Fetal Alcohol Syndrome

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PatientPlus articles are written by UK doctors and are based on research evidence, UK and European Guidelines. They are designed for health professionals to use, so you may find the language more technical than the condition leaflets.

See also: Fetal Alcohol Syndrome written for patients

Fetal alcohol syndrome (FAS) is the more severe end of a continuum of birth defects known as fetal alcohol spectrum disorders (FASDs).

Fetal alcohol effects (FAEs), otherwise known as alcohol-related birth defects (ARBDs), may represent the milder end of the spectrum.

Other terms for conditions which come under the umbrella of FASD are alcohol-related neurodevelopmental disorder (ARND) and partial fetal alcohol syndrome (pFAS). These are caused by maternal use of alcohol during pregnancy.

There are three main components of FAS:

  • Typical facial abnormalities.
  • Intrauterine growth restriction and failure to catch up.
  • Neurodevelopmental abnormalities causing learning disability, cognitive impairment and behavioural problems

Alcohol is the most common teratogen affecting humans. It is rated as the most common non-genetic cause of mental and behavioural problems in children. Exact numbers are difficult to define in this spectrum of disorder and there are no accurate figures for prevalence in the UK. This is due to a number of factors, including the differing definitions and conditions along the spectrum, the poor accuracy in self-reporting of alcohol consumption, lack of standardisation of levels of drinking, reluctance to make or accept the diagnosis, and paucity of reliable data collection. Hospital episode statistics from the Health and Social Care Information Centre (HSCIC) in England showed 272 admissions with a diagnosis of FAS in 2013-14.[2] Studies suggest significant under-reporting in FAS and FASD.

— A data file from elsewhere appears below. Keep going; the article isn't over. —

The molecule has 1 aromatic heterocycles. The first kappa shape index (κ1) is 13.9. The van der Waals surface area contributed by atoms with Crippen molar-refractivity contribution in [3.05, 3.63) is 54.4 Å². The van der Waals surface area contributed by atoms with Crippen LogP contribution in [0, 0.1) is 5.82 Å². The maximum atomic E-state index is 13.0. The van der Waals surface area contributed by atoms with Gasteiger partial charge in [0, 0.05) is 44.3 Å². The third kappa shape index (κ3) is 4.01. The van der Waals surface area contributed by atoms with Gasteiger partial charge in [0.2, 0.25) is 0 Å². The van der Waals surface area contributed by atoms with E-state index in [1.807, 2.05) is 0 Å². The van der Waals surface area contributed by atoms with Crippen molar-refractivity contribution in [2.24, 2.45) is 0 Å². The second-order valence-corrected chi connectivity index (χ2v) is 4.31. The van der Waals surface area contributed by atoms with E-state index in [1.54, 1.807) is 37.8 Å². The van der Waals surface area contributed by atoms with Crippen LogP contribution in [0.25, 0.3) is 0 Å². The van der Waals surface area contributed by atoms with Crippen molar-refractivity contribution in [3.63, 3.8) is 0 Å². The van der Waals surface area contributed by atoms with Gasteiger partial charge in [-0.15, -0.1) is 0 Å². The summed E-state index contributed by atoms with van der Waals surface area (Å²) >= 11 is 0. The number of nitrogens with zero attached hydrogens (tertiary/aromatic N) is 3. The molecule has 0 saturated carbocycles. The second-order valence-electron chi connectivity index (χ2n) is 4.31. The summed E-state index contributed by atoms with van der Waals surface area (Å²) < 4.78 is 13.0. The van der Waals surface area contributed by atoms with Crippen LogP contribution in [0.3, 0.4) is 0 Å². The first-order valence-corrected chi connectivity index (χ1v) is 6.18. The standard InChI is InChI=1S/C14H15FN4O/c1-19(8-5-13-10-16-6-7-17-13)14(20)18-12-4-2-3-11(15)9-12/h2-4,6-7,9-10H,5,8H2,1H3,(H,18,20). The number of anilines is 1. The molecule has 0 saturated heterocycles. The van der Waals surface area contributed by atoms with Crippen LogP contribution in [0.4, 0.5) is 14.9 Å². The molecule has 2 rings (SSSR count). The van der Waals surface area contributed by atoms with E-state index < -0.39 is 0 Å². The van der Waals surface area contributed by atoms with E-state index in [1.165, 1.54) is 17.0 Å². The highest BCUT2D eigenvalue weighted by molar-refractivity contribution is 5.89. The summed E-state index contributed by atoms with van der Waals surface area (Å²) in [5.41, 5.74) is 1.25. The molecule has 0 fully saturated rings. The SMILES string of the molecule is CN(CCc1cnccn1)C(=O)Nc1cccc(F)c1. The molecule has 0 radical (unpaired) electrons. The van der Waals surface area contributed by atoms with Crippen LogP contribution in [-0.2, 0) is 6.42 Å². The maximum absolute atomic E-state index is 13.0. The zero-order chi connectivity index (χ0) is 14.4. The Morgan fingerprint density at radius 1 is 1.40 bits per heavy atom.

Most figures come from the USA, where it is estimated that FAS occurs in 0.2-1.5 live births per 1,000 and fetal alcohol spectrum conditions occur much more commonly.[3] Some studies estimate that prevalence of FASD may be as high as 2-5% among school-aged children in North America and Western Europe.

There is much difference between communities, depending on habits and tradition. Studies across the world have shown vastly different figures for incidence of FASD as high as 62 per 1,000 children in Italy and 89 per 1,000 in the Western Cape province in South Africa.

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The sole risk factor is maternal consumption of alcohol during pregnancy. Alcohol is a teratogenic substance which crosses the placenta with ease. Development of the fetus can be affected by alcohol at any stage. Different effects may occur depending on the stage of exposure, however.[4][5] 

Not all women who drink heavily during pregnancy have babies with FAS and it is clear that other factors affect the vulnerability of the fetus. These include the stage of pregnancy affected, the pattern of drinking, the health, age, stress levels and nutritional status of the mother and the use of other toxic substances, including tobacco.[1] Genetic makeup and gene polymorphisms also strongly affect fetal vulnerability for FAS, and other genetic abnormalities can be confused with FAS.[6] Features of FAS may be passed on to subsequent generations, due to structural chromosomal changes caused by prenatal alcohol exposure.[7]